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Acharya Arun Gossai Lives His Message

Published on Jan 22 2015, at 8:20 pm
Acharya Arun Gossai

Acharya Arun Gossai

By Annan Boodram

News Americas, Weds. Jan. 21, 2015: Born in Guyana and raised in New York City, he embodies simplicity and humility and exhibits a refreshing open-mindedness that is the very antithesis of the mindsets of traditional religionists.

This may be partly because Acharya Arun Gossai did not come naturally to religious activism, in spite of having a father, the well-known Prakash Gossai, who was both his inspiration and exemplar. In fact, after completing his formal education at Stony Brook University, Arun worked in corporate America for three years before ‘the inner call’ sent him to India where he became immersed in the study of Hindu philosophy.

That was in 2011. Three rigorous years later, he returned to New York as an Acharya or teacher, associated with the Chinmaya Mission. The mission was established in India in 1953 by Swami Chinmayanand to disseminate Vedanta, or the teachings of the Vedas. It currently has 250 centers worldwide and Acharya Arun is the head of New York Center.

Arun was born in Georgetown, Guyana, to Leila and Prakash Gossai. His mother hailed from the Pomeroon in Essequibo and his dad from Handsome Tree, Mahaica, East Coast Demerara. His lineage from both parents is that of “educators in the field of Science and Spirituality”. At the age of six months, Arun migrated to the US along with his father, mother and sister.

He was raised in Brooklyn, New York City, where he gained ‘street smarts’ at a very early age, learning especially “who and who not to associate with” thereby making “growing up in Brooklyn easy”. As a matter of fact, Arun helped others from an early age to “make the same right choices in regards to company and work ethic that would pave the way for success in future life”. From Martin Van Buren High School in Queens Village, New York City to Stony Brook University and a degree in finance, Arun then entered the world of work as an Accounting Manager with HAVAS Worldwide, a global marketing firm.

Growing up under the guidance of his parents who instilled trust in him and his sister, from a very tender age, Arun says, “It’s because of the trust my parents had in me that I always thought about the consequences of my actions and acted accordingly to secure the good name of my family”. His father, a educator turned eminent priest, always ensured by way of “his community work both here in America and abroad”, that Arun had “a strong spiritual upbringing as well as a sense of the importance of selfless service in the world.”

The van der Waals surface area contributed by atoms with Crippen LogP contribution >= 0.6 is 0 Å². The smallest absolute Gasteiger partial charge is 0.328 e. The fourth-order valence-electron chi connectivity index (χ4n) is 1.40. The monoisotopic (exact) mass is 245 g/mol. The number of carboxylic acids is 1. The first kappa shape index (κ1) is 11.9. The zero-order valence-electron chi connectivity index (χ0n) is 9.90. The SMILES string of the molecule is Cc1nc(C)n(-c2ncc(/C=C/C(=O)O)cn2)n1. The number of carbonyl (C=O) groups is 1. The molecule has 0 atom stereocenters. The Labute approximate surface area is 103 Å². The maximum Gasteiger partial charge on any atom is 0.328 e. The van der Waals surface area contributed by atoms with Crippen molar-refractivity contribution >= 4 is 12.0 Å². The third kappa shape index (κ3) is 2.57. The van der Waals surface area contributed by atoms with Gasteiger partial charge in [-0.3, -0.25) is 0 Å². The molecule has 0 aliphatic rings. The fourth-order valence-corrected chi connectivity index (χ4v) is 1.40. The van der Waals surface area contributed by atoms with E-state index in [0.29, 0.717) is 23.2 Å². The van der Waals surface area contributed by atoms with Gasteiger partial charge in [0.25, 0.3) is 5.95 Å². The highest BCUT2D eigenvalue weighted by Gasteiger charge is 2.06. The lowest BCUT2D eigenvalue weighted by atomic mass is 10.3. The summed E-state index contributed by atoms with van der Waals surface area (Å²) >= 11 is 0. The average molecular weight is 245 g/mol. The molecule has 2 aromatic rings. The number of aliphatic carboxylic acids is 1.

And so realizing that his job was not fulfilling and therefore deciding to follow his inner calling, Arun left for Sandeepany Sadhanalaya, Chinmaya Mission’s premier institute for Vedantic learning located in Mumbai, India, to pursue his philosophical studies via Vedantic texts and other Hindu philosophical scriptures and “to seek answers to life’s questions.”

Additional time was spent at ashrams in Delhi and Bombay. There his aim to serve society with love became a resolve, one that is informed by an understanding that he will grow and learn with his experiences. Thus, after being conferred with title of Acharya, he departed India, inspired by his gurus’ (teachers) – Swami Gopal Sharan Dev Acharyaji, Swami Tejomayanandaji, Swami Advayanandaji and Swami Sharadanandaji – who taught him the Upanishads, Ramayan, Bhagavad Gita and about 96 other texts of Hinduism.

Even as he now propounds on and propagates the lessons of Vedanta and Hinduism in general, Arun is quick to credit members of the Gossai family as his inspiration. His father, Prakash Gossai, “was the example of selflessness as he treated all children like his very own and tried his best to genuinely help others in needs with his many talents and knowledge of Spirituality”. His mother, Leila Gossai, “has always been a pillar of strength and determination showing that all things worth achieving in life come with hard work, taking risks and faith in the Higher Being.” Arun’s 94 year-old Aja (paternal grand father), “continues to be a reservoir of knowledge and guidance.”